Given the fact that you have a continent to explore, DDO should have gone with dynamically-generated instances.  That might have conveyed the proper sense of scale, at least to the world outside the Stormreach Gates. 

Instead, what we got were A->B->C adventure modules.  Ones that the multiple difficulty settings clearly indicate that we should be grinding.

And grinding is an MMO artifact that should not be infecting anything that wants to be DnD.

We now return to your regularly scheduled foolishness, already in progress.
Xilren's Twin
Posts: 1648

Reply #36 on: July 07, 2006, 09:37:57 AM

The whole "instancing is bad" concept just rubs me the wrong way

Instead of having the first quest be some bartender giving a quest to get him some more rum in his cellar, let the scenario kick off with more excitement: You walk into the tavern, see all kinds of animated characters doing various things at their tables (shouting for drinks, arm wrestling, doing the riverdance on the dancefloor, halfling/dwarf tossing -- WITH enviromental destruction, etc..). After observing this scene for a few moments, two drunk sailors approach you, spouting off hostile gibberish -- Boom, one takes a swing, and a fight goes down -- Your first combat situation.

If the whole point of instancing is to make it more like a single player game, then do just that. Don't just take out the occurence of seeing player characters and then tell me that's more like a single player game. That's bullshit.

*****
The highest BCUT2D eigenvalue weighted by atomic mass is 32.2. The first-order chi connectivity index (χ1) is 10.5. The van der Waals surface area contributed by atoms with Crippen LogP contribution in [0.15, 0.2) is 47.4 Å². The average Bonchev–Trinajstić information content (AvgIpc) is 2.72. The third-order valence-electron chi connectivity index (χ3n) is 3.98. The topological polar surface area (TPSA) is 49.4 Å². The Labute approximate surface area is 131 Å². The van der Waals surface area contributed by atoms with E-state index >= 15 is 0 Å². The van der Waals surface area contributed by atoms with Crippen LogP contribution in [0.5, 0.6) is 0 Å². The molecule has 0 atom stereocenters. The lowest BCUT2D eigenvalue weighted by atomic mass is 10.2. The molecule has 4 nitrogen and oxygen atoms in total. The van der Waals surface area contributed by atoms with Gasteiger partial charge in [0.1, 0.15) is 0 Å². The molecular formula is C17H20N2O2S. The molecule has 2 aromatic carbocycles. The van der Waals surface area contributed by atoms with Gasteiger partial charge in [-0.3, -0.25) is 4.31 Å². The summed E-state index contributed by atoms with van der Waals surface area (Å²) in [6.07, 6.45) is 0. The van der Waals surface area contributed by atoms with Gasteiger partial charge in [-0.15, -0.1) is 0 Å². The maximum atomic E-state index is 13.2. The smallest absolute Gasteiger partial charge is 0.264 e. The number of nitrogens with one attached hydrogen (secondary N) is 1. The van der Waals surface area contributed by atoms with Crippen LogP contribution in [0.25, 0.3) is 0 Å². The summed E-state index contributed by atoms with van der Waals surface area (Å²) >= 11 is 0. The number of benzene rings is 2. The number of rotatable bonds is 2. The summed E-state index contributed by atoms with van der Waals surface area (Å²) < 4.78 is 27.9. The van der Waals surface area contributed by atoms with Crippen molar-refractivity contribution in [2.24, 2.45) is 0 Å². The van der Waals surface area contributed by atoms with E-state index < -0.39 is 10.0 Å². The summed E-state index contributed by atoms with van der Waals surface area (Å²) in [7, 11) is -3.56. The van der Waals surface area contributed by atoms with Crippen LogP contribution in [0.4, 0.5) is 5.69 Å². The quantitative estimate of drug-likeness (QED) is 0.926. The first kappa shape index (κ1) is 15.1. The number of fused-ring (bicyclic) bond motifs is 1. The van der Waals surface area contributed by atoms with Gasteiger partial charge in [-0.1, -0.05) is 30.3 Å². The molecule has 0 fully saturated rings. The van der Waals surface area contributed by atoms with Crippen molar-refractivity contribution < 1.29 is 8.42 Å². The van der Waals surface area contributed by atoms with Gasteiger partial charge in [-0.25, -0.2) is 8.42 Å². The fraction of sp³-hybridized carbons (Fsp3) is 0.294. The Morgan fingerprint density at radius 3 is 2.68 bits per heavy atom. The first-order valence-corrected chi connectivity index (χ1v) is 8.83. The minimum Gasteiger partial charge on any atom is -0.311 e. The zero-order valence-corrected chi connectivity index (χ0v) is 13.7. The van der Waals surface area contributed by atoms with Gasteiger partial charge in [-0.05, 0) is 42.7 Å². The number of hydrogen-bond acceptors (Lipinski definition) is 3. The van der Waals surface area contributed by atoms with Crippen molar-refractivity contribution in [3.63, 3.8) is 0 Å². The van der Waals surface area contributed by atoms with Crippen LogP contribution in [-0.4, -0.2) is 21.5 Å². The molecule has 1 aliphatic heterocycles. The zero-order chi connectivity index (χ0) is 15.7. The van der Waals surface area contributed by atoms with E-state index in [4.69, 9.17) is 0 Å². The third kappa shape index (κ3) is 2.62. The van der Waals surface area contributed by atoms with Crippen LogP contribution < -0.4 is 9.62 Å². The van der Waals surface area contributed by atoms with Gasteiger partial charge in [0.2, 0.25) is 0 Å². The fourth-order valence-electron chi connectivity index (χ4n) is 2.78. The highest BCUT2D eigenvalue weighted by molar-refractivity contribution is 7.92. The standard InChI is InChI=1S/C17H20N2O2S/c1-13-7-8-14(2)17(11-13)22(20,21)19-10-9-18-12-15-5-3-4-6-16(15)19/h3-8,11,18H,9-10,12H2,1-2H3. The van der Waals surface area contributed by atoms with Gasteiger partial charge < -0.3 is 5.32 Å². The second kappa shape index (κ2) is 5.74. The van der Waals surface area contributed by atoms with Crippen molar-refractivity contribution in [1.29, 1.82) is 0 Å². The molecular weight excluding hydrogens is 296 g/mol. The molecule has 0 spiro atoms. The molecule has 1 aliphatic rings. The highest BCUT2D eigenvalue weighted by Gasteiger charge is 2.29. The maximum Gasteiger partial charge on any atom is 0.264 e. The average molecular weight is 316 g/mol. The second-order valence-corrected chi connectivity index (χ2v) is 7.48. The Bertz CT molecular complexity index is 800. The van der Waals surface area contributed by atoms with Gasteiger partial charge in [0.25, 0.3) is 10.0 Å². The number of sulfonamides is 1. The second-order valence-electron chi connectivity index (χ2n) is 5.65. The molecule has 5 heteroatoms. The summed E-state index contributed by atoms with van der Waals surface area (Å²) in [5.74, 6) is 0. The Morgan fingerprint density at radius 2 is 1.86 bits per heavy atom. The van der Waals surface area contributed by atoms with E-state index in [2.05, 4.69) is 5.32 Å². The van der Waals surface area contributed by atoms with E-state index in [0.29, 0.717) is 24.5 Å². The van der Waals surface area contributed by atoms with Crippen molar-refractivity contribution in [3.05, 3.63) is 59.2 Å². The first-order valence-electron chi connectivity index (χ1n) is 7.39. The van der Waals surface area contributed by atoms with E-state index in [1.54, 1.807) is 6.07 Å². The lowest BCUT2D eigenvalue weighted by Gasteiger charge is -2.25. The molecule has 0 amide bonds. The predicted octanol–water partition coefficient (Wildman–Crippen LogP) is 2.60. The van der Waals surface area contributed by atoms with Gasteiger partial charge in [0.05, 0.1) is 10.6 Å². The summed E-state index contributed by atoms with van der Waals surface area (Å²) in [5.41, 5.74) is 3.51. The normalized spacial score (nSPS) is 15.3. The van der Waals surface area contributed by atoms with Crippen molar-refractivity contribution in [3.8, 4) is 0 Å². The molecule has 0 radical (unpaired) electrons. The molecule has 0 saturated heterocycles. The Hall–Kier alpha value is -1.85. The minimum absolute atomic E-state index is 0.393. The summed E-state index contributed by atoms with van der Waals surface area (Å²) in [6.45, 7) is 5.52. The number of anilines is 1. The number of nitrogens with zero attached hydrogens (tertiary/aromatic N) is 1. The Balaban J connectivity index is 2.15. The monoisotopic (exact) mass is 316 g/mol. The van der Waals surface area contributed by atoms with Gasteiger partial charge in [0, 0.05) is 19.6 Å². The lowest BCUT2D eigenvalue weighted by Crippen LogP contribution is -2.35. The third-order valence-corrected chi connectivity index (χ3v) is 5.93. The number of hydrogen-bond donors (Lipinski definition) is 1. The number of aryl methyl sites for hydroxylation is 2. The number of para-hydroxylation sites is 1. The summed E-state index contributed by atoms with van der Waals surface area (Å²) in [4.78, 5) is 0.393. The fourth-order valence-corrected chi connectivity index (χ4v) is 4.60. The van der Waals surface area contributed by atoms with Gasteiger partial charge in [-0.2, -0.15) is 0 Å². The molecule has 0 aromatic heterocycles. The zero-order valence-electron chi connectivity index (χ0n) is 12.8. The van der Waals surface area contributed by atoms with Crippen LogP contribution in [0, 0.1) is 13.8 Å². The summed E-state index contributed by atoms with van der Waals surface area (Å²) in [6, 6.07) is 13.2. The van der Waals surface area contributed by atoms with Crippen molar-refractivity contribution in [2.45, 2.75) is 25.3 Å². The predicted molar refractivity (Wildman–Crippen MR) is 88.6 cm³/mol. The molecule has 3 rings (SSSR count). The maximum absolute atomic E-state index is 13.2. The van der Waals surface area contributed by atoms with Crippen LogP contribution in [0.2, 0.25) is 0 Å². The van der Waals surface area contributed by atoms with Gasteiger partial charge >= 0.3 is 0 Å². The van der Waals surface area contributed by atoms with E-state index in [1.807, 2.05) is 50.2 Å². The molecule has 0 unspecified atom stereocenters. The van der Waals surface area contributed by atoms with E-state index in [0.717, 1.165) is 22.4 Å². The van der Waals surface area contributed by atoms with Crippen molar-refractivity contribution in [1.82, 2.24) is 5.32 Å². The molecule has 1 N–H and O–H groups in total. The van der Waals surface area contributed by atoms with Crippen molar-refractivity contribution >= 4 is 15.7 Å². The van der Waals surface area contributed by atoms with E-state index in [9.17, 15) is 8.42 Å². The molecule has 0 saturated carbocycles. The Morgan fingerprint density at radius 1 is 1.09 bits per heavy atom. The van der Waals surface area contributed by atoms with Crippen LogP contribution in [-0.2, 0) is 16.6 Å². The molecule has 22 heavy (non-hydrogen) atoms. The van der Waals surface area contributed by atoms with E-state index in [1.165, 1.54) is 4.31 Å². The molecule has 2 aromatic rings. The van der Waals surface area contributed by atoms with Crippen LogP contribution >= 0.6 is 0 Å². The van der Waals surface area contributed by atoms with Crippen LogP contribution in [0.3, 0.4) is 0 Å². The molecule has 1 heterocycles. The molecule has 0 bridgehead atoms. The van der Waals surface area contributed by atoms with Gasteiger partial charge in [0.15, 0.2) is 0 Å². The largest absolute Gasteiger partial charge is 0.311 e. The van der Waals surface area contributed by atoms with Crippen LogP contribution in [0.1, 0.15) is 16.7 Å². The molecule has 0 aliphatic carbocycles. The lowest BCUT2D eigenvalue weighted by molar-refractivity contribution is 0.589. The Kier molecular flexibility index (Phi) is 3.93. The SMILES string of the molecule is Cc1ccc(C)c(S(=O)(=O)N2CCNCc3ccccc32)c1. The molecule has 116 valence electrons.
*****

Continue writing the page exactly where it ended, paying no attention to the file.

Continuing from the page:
Stray you seem to be really hung up on the instancing of the public spaces like the taverns and the city zones.  The public zones ARE intended to have people interact within them and so they most definately do have vending machine npc are completely static.  For all intends and purposes, the only reason to make the public areas instances at all is managing the number of players you can have in one area before performances starts downhill.  So if the player limit in the tavern is 100, should you ever hit that it just opens a new instance, which is exactly the same as CoH and GW for that matter.  That type of instancing really has nothing to do with the gameplay instancing of quest/mission areas.